Saturday, January 20, 2007

Satellite technology unveiling the past,CST-FIN-eCol17.article
"The University of Chicago's Oriental Institute, known for antiquities scholarship, is using mapping software and spy-satellite photos to unravel the mysteries of how people lived, traveled and built civilizations. The results could reveal findings as diverse as an ancient Egyptian settlement flooded by a dam, the routes explorers took to settle in Chicago's Beverly neighborhood, and why Iraq is considered the cradle of civilization. . . . The project, called the Center for Ancient Middle Eastern Landscapes or CAMEL, uses geographical information systems (GIS), the same mapping technology as Google Earth, to pinpoint details of ancient sites and even date their origins. That's possible because GIS encompasses data and trends analysis, and the ability to look at the results on two- and three-dimensional maps. . . . The project is unique in archeology because it aims to keep ancient sites intact, rather than to disturb them by excavation."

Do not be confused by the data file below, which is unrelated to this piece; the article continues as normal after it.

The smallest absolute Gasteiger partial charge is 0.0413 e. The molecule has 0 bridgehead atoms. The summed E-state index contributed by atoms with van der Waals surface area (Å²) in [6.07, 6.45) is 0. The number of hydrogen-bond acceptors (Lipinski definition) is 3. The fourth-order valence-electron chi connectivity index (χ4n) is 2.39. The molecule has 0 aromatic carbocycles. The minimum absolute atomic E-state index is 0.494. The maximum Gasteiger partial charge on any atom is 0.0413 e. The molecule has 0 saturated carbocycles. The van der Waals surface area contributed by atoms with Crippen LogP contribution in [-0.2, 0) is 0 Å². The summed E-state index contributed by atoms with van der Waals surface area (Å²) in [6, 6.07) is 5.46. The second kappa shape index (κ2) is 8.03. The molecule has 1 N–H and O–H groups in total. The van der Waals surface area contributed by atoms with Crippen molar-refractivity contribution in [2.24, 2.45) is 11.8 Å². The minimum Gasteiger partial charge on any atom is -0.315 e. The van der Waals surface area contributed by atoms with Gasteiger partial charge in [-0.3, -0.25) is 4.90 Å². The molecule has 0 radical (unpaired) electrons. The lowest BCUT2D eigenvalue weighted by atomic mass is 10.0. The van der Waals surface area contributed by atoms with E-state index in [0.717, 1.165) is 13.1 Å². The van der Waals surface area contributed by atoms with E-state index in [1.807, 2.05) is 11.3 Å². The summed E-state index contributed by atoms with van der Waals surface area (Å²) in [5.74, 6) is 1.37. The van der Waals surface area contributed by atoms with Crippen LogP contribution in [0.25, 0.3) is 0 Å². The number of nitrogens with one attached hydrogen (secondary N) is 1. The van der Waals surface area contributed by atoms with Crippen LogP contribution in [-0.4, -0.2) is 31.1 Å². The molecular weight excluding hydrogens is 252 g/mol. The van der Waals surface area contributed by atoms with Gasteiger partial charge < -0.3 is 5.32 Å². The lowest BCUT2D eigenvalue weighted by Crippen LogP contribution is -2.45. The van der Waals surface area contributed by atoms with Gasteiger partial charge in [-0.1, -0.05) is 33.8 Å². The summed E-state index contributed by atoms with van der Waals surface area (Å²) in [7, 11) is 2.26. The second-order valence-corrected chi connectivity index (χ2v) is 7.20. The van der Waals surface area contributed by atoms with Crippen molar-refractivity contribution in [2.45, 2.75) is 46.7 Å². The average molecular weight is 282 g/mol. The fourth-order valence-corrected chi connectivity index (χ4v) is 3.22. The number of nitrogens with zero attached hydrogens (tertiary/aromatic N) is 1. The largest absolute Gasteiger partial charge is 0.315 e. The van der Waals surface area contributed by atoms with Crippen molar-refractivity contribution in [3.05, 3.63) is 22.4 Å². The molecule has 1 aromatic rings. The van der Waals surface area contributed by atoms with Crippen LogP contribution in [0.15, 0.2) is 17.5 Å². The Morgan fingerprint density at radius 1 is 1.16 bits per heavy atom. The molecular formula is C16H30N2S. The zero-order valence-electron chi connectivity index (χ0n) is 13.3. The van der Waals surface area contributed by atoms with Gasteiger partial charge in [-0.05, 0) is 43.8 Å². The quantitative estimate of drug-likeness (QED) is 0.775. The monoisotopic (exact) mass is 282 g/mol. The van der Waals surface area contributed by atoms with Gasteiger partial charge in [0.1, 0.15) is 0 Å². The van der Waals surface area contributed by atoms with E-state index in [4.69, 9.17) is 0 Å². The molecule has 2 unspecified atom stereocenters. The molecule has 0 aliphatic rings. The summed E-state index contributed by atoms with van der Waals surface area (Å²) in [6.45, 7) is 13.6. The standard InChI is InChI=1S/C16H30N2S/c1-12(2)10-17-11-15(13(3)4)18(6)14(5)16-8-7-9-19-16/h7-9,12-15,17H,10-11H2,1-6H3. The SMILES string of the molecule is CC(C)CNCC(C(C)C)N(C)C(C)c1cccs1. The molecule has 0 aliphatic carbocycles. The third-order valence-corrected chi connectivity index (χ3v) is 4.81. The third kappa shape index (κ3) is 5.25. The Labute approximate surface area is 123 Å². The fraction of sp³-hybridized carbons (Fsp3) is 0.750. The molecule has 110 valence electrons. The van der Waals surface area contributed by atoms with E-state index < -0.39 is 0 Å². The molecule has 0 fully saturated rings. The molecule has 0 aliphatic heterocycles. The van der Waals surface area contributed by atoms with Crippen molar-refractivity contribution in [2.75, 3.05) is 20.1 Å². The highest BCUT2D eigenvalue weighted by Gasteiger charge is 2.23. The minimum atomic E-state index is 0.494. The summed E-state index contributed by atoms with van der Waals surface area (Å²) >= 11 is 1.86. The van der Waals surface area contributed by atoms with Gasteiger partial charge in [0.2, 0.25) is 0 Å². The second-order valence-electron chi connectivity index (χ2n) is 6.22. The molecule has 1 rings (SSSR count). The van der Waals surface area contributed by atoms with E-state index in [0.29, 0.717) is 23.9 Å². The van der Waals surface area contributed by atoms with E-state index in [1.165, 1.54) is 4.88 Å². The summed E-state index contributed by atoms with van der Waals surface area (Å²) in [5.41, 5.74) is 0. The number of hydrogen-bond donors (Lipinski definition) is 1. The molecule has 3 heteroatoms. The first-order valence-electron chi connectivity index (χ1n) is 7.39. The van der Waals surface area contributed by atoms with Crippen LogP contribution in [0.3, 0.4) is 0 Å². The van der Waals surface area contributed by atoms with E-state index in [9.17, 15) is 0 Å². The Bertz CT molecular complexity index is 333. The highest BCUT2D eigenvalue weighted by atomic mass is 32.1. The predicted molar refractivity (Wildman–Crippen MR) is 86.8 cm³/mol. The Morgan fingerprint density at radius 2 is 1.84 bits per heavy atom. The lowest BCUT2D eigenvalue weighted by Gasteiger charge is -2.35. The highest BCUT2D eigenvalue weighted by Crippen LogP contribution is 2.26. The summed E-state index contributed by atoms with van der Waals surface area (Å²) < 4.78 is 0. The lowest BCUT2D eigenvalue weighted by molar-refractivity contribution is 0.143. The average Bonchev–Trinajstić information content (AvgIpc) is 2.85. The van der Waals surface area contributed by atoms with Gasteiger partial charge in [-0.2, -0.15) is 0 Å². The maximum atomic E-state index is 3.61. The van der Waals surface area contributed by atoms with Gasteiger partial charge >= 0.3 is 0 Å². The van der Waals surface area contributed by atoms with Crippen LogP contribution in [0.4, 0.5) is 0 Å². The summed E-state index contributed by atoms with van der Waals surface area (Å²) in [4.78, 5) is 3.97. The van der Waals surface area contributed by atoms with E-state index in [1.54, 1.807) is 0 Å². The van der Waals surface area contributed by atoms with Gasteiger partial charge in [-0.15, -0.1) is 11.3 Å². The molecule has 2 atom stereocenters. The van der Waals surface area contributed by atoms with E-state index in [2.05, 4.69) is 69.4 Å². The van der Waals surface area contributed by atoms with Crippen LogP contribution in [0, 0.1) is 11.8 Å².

See the above page for the full feature.

The Oriental Institute page dedicated to CAMEL is at:

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